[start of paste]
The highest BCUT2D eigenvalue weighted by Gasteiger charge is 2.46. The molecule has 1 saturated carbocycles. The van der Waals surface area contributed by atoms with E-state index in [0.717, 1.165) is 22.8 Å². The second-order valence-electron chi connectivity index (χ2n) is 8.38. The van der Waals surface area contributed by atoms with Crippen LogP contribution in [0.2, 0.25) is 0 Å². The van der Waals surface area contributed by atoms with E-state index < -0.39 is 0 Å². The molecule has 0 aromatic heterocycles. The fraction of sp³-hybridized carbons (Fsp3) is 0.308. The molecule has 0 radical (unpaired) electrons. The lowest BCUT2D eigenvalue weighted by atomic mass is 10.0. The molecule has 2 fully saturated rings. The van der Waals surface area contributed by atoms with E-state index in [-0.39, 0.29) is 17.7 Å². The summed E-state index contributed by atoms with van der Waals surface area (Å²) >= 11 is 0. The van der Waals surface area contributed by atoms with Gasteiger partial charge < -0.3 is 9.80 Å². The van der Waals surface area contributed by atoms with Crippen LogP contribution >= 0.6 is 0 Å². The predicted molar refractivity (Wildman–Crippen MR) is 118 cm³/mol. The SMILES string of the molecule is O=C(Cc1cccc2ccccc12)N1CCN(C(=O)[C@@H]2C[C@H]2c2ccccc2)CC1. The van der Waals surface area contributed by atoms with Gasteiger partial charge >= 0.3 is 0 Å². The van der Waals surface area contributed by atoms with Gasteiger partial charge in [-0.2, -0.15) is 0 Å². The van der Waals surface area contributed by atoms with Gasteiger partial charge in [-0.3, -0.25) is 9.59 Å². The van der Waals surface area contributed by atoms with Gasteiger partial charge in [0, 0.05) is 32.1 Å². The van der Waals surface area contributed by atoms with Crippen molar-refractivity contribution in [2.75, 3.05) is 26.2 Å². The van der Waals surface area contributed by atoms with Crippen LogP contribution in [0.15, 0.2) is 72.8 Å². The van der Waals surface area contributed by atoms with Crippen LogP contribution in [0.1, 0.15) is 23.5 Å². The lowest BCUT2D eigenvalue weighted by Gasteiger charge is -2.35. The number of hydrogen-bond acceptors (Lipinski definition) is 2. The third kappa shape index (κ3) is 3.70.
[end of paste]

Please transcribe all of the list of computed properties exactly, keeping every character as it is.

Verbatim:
The highest BCUT2D eigenvalue weighted by Gasteiger charge is 2.46. The molecule has 1 saturated carbocycles. The van der Waals surface area contributed by atoms with E-state index in [0.717, 1.165) is 22.8 Å². The second-order valence-electron chi connectivity index (χ2n) is 8.38. The van der Waals surface area contributed by atoms with Crippen LogP contribution in [0.2, 0.25) is 0 Å². The van der Waals surface area contributed by atoms with E-state index < -0.39 is 0 Å². The molecule has 0 aromatic heterocycles. The fraction of sp³-hybridized carbons (Fsp3) is 0.308. The molecule has 0 radical (unpaired) electrons. The lowest BCUT2D eigenvalue weighted by atomic mass is 10.0. The molecule has 2 fully saturated rings. The van der Waals surface area contributed by atoms with E-state index in [-0.39, 0.29) is 17.7 Å². The summed E-state index contributed by atoms with van der Waals surface area (Å²) >= 11 is 0. The van der Waals surface area contributed by atoms with Gasteiger partial charge < -0.3 is 9.80 Å². The van der Waals surface area contributed by atoms with Crippen LogP contribution >= 0.6 is 0 Å². The predicted molar refractivity (Wildman–Crippen MR) is 118 cm³/mol. The SMILES string of the molecule is O=C(Cc1cccc2ccccc12)N1CCN(C(=O)[C@@H]2C[C@H]2c2ccccc2)CC1. The van der Waals surface area contributed by atoms with Gasteiger partial charge >= 0.3 is 0 Å². The van der Waals surface area contributed by atoms with Gasteiger partial charge in [-0.2, -0.15) is 0 Å². The van der Waals surface area contributed by atoms with Gasteiger partial charge in [-0.3, -0.25) is 9.59 Å². The van der Waals surface area contributed by atoms with Gasteiger partial charge in [0, 0.05) is 32.1 Å². The van der Waals surface area contributed by atoms with Crippen molar-refractivity contribution in [2.75, 3.05) is 26.2 Å². The van der Waals surface area contributed by atoms with Crippen LogP contribution in [0.15, 0.2) is 72.8 Å². The van der Waals surface area contributed by atoms with Crippen LogP contribution in [0.1, 0.15) is 23.5 Å². The lowest BCUT2D eigenvalue weighted by Gasteiger charge is -2.35. The number of hydrogen-bond acceptors (Lipinski definition) is 2. The third kappa shape index (κ3) is 3.70.